1. The departing churches were the biggest contributors to growth. For many this is a temping explanation and there is a hint that this may be a contributor. It does appear that as the dismissals have accelerated over the last two or three years that the gains in membership by profession of faith have an accelerated decrease. A quick plot, not shown here, did show a suggestive correlation, but the data are clustered to the point that interpolating between the clusters would be problematic.

This is an easy explanation to fall back on since building churches and making disciples are part of the mission statement of ECO: A Covenant Order of Evangelical Presbyterians and so you could argue that churches drawn to ECO would be more growth-focused. The problem is that the trend has persisted for longer than ECO has been in existence so this could be only a partial and recent contributor, recognizing that there was an earlier exodus to the Evangelical Presbyterian Church.

2. Fatigue or Distraction: Another thing that comes to mind is that the PC(USA) is falling behind in making disciples because it is tired or it is distracted. Maybe we are tired out or distracted by our internal discussions about various issues (fill in the blank yourself or see what bubbles to the surface at GA next week). Or maybe, with an aging population we are losing the energy and drive to reach out to bring others into the church or distracted by the work of keeping the church, both people and building, going.

3. Public Relations Problems: In a similar vain, rather than our internal discussions only distracting us, maybe it presents a public relations problem for the church. Are we presenting to those that we are tying to reach an image that is not appealing, one that does not resonate with the culture today? And this may not be just a result of the ongoing discussions in the church but could include those other issues that are brought up like worship style and music as well as building style or conditions.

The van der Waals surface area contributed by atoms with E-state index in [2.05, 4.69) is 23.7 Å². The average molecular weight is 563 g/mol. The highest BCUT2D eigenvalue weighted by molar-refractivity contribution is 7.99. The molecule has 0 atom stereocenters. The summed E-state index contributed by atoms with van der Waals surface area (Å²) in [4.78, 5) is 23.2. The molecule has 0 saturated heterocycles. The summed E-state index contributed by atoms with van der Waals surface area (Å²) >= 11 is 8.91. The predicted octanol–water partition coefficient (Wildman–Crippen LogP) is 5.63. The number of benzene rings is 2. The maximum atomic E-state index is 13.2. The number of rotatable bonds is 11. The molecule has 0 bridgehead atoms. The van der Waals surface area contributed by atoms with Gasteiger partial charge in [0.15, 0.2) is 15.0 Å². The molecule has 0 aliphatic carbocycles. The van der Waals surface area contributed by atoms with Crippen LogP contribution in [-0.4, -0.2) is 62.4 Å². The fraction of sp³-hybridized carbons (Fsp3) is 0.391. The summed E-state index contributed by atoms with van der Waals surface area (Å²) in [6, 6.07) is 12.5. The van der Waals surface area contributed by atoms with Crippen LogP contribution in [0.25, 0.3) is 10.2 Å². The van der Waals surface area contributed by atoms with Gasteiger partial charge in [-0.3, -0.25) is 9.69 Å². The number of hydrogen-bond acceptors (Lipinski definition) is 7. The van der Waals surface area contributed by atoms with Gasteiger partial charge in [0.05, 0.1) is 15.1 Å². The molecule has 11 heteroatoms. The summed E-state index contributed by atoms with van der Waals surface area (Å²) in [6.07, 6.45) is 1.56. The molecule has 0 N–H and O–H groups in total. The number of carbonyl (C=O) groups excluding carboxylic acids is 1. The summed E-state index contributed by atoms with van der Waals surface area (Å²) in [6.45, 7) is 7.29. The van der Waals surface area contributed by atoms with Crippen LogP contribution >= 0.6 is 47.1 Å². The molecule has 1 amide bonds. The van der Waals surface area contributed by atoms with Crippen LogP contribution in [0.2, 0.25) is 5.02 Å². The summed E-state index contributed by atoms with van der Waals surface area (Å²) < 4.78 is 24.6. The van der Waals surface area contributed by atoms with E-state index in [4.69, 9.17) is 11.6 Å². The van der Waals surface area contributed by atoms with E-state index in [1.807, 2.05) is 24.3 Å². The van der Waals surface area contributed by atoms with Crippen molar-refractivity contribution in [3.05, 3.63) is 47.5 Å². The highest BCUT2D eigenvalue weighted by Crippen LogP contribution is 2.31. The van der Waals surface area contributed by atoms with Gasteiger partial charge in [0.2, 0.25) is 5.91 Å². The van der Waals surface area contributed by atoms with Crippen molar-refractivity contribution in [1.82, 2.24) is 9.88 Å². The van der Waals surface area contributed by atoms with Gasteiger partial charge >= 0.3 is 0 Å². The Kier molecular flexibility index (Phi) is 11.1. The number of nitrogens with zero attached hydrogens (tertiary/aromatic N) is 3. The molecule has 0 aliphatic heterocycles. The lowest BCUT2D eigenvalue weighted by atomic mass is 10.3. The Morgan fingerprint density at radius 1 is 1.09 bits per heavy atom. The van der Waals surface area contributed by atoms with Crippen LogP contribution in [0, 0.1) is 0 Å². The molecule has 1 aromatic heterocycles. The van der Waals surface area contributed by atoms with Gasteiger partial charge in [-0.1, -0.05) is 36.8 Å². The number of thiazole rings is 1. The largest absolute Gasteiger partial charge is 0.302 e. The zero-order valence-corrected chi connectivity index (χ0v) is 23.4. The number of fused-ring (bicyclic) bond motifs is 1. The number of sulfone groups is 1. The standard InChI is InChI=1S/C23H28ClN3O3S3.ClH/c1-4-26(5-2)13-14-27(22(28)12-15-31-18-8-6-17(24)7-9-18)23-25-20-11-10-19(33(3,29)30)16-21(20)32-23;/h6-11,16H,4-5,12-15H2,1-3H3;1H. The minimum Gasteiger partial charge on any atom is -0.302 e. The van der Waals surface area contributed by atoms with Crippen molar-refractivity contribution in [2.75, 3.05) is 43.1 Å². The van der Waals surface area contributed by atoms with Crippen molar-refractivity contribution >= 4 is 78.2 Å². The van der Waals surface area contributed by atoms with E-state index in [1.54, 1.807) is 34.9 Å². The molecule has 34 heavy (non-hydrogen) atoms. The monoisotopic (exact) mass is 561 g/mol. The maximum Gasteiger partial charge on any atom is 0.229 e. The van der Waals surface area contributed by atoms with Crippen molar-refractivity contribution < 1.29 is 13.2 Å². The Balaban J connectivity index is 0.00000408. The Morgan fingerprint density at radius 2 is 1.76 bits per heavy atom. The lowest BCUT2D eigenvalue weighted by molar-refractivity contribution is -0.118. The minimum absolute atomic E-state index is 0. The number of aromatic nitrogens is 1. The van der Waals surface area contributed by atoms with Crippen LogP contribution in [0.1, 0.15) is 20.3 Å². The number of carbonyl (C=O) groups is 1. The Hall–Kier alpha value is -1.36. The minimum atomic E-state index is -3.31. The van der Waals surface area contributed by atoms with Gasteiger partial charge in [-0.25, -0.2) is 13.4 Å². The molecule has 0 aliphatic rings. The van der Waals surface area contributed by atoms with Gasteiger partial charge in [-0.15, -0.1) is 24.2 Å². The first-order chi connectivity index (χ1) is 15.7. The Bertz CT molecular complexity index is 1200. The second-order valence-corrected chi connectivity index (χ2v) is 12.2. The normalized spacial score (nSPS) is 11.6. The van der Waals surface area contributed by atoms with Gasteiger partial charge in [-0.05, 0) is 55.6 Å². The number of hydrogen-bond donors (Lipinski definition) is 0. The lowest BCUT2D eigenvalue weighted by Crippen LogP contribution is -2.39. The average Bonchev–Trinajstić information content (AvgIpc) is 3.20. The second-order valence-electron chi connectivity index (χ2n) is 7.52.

4. Counting the Wrong Thing: Maybe, just maybe, we are counting the wrong thing. We are frequently told that younger generations are not joiners. We have an ecclesiastical theology of the Body of Christ and a covenant body that sees joining as a statement about being called by God belonging to Christ. That may work in our theology but does not necessarily work with current culture. I would not advocate giving up that ecclesiology, but for statistical purposes recognize that our worshiping communities may not all reflect that view. There is the drive to form 1001 New Worshiping Communities and at the present time their structure and activity is not reflected in the annual statistics as they are currently collected and reported. So can we hold onto our covenant theology but for statistical purposes recognize some who are part of us but see the joining through the eyes of modern culture and our outreach?

Just a few thoughts I have, you probably have a few of your own.

The take-away for me from this exercise is that our losses are just one part of the equation and that our decreasing gains are a significant issue that also must be addressed if the PC(USA) is to consider itself a vital denomination.

The Diversity Of Dismissals From The PC(USA)